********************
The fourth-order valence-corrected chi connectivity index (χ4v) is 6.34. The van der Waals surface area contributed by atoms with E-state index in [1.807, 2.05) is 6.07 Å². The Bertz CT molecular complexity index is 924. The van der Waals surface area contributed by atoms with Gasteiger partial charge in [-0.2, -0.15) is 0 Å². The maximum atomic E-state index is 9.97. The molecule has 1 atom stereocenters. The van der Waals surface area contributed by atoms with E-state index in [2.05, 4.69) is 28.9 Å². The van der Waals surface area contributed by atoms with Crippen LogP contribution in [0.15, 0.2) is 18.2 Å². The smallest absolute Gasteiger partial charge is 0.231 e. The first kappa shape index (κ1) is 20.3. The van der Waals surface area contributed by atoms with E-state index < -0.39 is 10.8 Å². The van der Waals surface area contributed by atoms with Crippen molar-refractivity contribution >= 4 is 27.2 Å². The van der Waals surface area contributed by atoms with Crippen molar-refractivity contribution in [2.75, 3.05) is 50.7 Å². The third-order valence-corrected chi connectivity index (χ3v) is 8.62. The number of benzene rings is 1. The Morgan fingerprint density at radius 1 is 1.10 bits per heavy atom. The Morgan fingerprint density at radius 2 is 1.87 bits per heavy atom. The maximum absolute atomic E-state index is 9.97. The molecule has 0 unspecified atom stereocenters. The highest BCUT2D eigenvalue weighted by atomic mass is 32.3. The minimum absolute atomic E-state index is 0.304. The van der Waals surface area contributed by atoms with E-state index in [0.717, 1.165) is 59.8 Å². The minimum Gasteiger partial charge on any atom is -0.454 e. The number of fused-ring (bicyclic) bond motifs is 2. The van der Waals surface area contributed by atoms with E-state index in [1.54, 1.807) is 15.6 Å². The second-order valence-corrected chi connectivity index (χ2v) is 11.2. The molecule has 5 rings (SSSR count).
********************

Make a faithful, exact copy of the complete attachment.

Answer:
The fourth-order valence-corrected chi connectivity index (χ4v) is 6.34. The van der Waals surface area contributed by atoms with E-state index in [1.807, 2.05) is 6.07 Å². The Bertz CT molecular complexity index is 924. The van der Waals surface area contributed by atoms with Gasteiger partial charge in [-0.2, -0.15) is 0 Å². The maximum atomic E-state index is 9.97. The molecule has 1 atom stereocenters. The van der Waals surface area contributed by atoms with E-state index in [2.05, 4.69) is 28.9 Å². The van der Waals surface area contributed by atoms with Crippen LogP contribution in [0.15, 0.2) is 18.2 Å². The smallest absolute Gasteiger partial charge is 0.231 e. The first kappa shape index (κ1) is 20.3. The van der Waals surface area contributed by atoms with E-state index < -0.39 is 10.8 Å². The van der Waals surface area contributed by atoms with Crippen molar-refractivity contribution >= 4 is 27.2 Å². The van der Waals surface area contributed by atoms with Crippen molar-refractivity contribution in [2.75, 3.05) is 50.7 Å². The third-order valence-corrected chi connectivity index (χ3v) is 8.62. The number of benzene rings is 1. The Morgan fingerprint density at radius 1 is 1.10 bits per heavy atom. The Morgan fingerprint density at radius 2 is 1.87 bits per heavy atom. The maximum absolute atomic E-state index is 9.97. The molecule has 0 unspecified atom stereocenters. The highest BCUT2D eigenvalue weighted by atomic mass is 32.3. The minimum absolute atomic E-state index is 0.304. The van der Waals surface area contributed by atoms with E-state index in [0.717, 1.165) is 59.8 Å². The minimum Gasteiger partial charge on any atom is -0.454 e. The number of fused-ring (bicyclic) bond motifs is 2. The van der Waals surface area contributed by atoms with E-state index in [1.54, 1.807) is 15.6 Å². The second-order valence-corrected chi connectivity index (χ2v) is 11.2. The molecule has 5 rings (SSSR count).